Mentors are people who teach, guide and advise younger people. They usually teach them in areas such as Christian growth, ethics, or specific areas of study. Mentoring relationships aren’t very prevalent, and many question whether the relationship is important.
Mentors and Depending on your age in life, mentors can be very important.
find my mentor
Until college, I never had a mentor. I had a father and a mother, but no direct mentor. It wasn’t until I entered college that I actually got a mentor. My mentor was a mission professor who became like a grandfather to me. He was a professor of missions at the school. So he was the professor who taught us about missions, mission studies, and cross-cultural studies. Mission was one of my minor hes, so I was taught by Mission professors for most of the semester. I always left class knowing more than before, and more importantly, I left class feeling that I mattered.
Prior to my mentor, no teacher encouraged me or supported me. I never felt safe going to them. With my mentor, I was able to talk about school, classes, and my walk with Christ. he believed me One of his in class was a mission internship as part of my mission program. Fighting with my mental health, traveling abroad was nerve-wracking, to say the least. Obsessions, anxiety, and depression left me afraid of what was to come.
encouragement from my mentor
Despite my fears, my missionary professor believed in me and encouraged me as the day of my departure approached. He and his wife drove me to the airport and encouraged me throughout the drive. It is no exaggeration to say that I am very grateful to both of them. My mentors really helped me overcome major obstacles by supporting me before, during and after my mission internship. I was terrified at the time, but they left me with the encouragement I needed.
Called in stress at the airport? of course. Did you cry and call your family? of course. I was anxious, but thanks to the encouragement and support of the people around me, I was able to safely board the plane and head overseas. You could say that everything was smooth sailing from there, but it wasn’t. While I was there, I stayed with her three missionary families, each of whom had to fill out an evaluation form on how well I was doing. I was struggling so much there, not to mention the myriad mental health issues I was reluctant to share with them.
On each of these evaluation forms, I received terrible reviews. Or I received review after review saying I had “mental problems”. These “mental issues” were nothing more than depression, anxiety and anorexia that I had suffered for over ten years. Passing the class was a challenge in itself, but my mentor believes in me despite all the negative things written about me on the form. It was the greatest encouragement of all.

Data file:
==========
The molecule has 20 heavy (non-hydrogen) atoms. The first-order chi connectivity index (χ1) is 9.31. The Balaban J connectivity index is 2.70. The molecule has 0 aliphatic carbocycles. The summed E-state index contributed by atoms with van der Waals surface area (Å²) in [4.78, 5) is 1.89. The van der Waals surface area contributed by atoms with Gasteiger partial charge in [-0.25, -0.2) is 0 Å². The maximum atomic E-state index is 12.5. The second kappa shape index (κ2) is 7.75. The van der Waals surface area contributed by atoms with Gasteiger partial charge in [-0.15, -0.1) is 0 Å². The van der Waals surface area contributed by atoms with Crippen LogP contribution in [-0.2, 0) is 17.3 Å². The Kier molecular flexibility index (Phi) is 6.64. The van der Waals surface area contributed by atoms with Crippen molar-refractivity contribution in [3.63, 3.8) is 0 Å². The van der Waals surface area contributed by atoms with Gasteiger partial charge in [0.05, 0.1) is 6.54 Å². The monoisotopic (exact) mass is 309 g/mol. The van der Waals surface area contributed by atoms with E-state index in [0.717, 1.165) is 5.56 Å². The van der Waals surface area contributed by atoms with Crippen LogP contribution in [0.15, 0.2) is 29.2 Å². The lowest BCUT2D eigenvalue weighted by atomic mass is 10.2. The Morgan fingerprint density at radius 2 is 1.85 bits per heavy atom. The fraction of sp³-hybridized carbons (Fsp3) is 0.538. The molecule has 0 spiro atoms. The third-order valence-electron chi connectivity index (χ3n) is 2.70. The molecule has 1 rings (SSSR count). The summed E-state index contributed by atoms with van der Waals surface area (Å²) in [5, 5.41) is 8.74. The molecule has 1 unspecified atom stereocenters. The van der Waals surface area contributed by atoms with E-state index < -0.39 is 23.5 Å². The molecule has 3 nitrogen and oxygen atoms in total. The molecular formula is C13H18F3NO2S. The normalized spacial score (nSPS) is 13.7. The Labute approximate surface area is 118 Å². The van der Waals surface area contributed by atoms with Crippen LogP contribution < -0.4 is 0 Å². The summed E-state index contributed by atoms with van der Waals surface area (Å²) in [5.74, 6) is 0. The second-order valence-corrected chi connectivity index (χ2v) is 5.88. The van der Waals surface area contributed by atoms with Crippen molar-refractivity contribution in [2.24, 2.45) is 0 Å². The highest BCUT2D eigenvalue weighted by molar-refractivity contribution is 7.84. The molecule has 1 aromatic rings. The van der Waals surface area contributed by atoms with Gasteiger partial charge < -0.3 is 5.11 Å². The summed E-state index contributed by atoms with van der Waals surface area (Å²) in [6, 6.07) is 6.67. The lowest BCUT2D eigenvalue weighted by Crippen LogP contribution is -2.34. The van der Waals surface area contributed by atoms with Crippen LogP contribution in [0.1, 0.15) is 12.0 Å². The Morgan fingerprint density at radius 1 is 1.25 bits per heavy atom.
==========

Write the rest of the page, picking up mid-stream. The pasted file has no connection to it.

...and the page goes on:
Each of the three missionary families told me that I wasn’t cut out for missionary work, but my mentor believed I was. It would be a lie to say that the missionary family’s words did not hurt. In fact, they hurt so much that I fell into a vicious cycle of mental health for a long time afterwards.
It’s funny to say that each of these missionary families had a lot of problems, emotional baggage, and spiritual issues with me. Don’t we all have past traumas, wounds, and pain? How many of us have mental health issues and are afraid to talk about it with others? Are you scared? We are scared for the exact reason they see us as “freaks” or “people with mental problems.” We need more people like my mentors who believe in us even in the face of illness and problems and support us no matter what.
lasting friendship with my mentor
After the trip, my mentor and I stayed in touch, but he moved with his family across states to be with his wife. We don’t talk as much as we used to, but I know I can go to him whenever I need help, guidance, or advice. I think mentors are very important because I had a great experience with them. Of course, not all mentors are as supportive and encouraging as mine, but I have had some excellent mentors. find out
I understand that many people have had bad experiences with mentors, but you should know that not all mentors are negative. was not Instead, he became my mentor as I took his classes and relied on him for his knowledge of the areas I was studying. Find it and let nature take its course. No one wants to be forced to be someone else’s mentor, but over time the right person can become the perfect mentor for you.
Mentors are very important because they are wise and knowledgeable. My mentor was a college professor, but your mentor may not be a professor. Your mentor could be your mom, dad, grandma, or grandpa. Outside of her family, she can find great mentors for her spiritual/life advice. It could be your counselor, therapist, or your youth leader. You can find a mentor, especially when you stop looking for one. Ask God for help and guidance as you try to find a mentor.
The most important part of being a mentor is your relationship with God. If they don’t know God, it’s best to choose another leader. If you have a leader, he must love God with all his heart, mind and soul. No leader without Jesus knows how to lead you in a way that brings God’s glory. But if they have a leader who loves Jesus and follows him faithfully, it will flood their lives and give glory to God. In time you may become someone’s mentor. You can share the love of Christ with your actions, as my mentor did in my life.
Photo credit: ©GettyImages/Zinkevych
Vivian Bricker Help those who love Jesus, learn the Word of God, and walk with Christ. She earned her bachelor’s and master’s degrees from the Ministry of Christianity with an emphasis on theology. Her favorite things to do are spending time with her family and friends, reading, and spending time outside. When she’s not writing, she’s embarking on other adventures.